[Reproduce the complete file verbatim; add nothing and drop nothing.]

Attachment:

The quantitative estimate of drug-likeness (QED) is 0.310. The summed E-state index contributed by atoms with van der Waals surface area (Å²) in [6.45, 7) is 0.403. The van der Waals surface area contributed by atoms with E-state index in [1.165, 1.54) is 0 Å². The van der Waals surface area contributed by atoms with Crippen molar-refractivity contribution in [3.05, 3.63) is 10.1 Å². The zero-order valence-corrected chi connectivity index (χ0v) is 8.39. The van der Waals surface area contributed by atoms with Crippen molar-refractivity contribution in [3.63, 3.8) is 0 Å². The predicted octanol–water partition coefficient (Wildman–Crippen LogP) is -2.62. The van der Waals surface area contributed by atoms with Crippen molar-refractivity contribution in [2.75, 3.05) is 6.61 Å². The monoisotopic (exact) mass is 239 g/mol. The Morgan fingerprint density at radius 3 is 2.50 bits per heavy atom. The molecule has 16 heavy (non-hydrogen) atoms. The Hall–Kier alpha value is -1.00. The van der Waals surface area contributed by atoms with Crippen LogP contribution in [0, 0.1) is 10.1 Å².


The quantitative estimate of drug-likeness (QED) is 0.310. The summed E-state index contributed by atoms with van der Waals surface area (Å²) in [6.45, 7) is 0.403. The van der Waals surface area contributed by atoms with E-state index in [1.165, 1.54) is 0 Å². The van der Waals surface area contributed by atoms with Crippen molar-refractivity contribution in [3.05, 3.63) is 10.1 Å². The zero-order valence-corrected chi connectivity index (χ0v) is 8.39. The van der Waals surface area contributed by atoms with Crippen molar-refractivity contribution in [3.63, 3.8) is 0 Å². The predicted octanol–water partition coefficient (Wildman–Crippen LogP) is -2.62. The van der Waals surface area contributed by atoms with Crippen molar-refractivity contribution in [2.75, 3.05) is 6.61 Å². The monoisotopic (exact) mass is 239 g/mol. The Morgan fingerprint density at radius 3 is 2.50 bits per heavy atom. The molecule has 16 heavy (non-hydrogen) atoms. The Hall–Kier alpha value is -1.00. The van der Waals surface area contributed by atoms with Crippen LogP contribution in [0, 0.1) is 10.1 Å².